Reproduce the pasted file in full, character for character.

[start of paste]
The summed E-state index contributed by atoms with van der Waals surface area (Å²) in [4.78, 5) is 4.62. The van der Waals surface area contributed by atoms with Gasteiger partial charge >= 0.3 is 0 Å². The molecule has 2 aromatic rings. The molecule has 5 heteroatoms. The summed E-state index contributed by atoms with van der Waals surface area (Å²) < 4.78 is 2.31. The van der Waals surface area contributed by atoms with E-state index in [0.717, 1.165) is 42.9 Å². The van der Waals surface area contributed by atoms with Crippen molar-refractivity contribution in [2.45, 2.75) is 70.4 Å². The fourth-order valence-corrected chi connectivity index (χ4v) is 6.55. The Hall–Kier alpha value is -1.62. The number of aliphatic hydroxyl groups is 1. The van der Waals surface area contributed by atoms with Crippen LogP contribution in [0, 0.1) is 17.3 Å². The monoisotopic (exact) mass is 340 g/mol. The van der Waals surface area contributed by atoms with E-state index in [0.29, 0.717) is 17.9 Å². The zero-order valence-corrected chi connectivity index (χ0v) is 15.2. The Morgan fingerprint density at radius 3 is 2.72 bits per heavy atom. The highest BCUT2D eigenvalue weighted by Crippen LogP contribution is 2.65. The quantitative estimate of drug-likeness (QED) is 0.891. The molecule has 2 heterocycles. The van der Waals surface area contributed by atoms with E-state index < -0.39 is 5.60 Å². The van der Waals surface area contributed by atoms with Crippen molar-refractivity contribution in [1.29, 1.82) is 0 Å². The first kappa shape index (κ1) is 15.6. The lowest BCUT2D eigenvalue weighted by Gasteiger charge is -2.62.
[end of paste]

The summed E-state index contributed by atoms with van der Waals surface area (Å²) in [4.78, 5) is 4.62. The van der Waals surface area contributed by atoms with Gasteiger partial charge >= 0.3 is 0 Å². The molecule has 2 aromatic rings. The molecule has 5 heteroatoms. The summed E-state index contributed by atoms with van der Waals surface area (Å²) < 4.78 is 2.31. The van der Waals surface area contributed by atoms with E-state index in [0.717, 1.165) is 42.9 Å². The van der Waals surface area contributed by atoms with Crippen molar-refractivity contribution in [2.45, 2.75) is 70.4 Å². The fourth-order valence-corrected chi connectivity index (χ4v) is 6.55. The Hall–Kier alpha value is -1.62. The number of aliphatic hydroxyl groups is 1. The van der Waals surface area contributed by atoms with Crippen LogP contribution in [0, 0.1) is 17.3 Å². The monoisotopic (exact) mass is 340 g/mol. The van der Waals surface area contributed by atoms with E-state index in [0.29, 0.717) is 17.9 Å². The zero-order valence-corrected chi connectivity index (χ0v) is 15.2. The Morgan fingerprint density at radius 3 is 2.72 bits per heavy atom. The highest BCUT2D eigenvalue weighted by Crippen LogP contribution is 2.65. The quantitative estimate of drug-likeness (QED) is 0.891. The molecule has 2 heterocycles. The van der Waals surface area contributed by atoms with E-state index < -0.39 is 5.60 Å². The van der Waals surface area contributed by atoms with Crippen molar-refractivity contribution in [1.29, 1.82) is 0 Å². The first kappa shape index (κ1) is 15.6. The lowest BCUT2D eigenvalue weighted by Gasteiger charge is -2.62.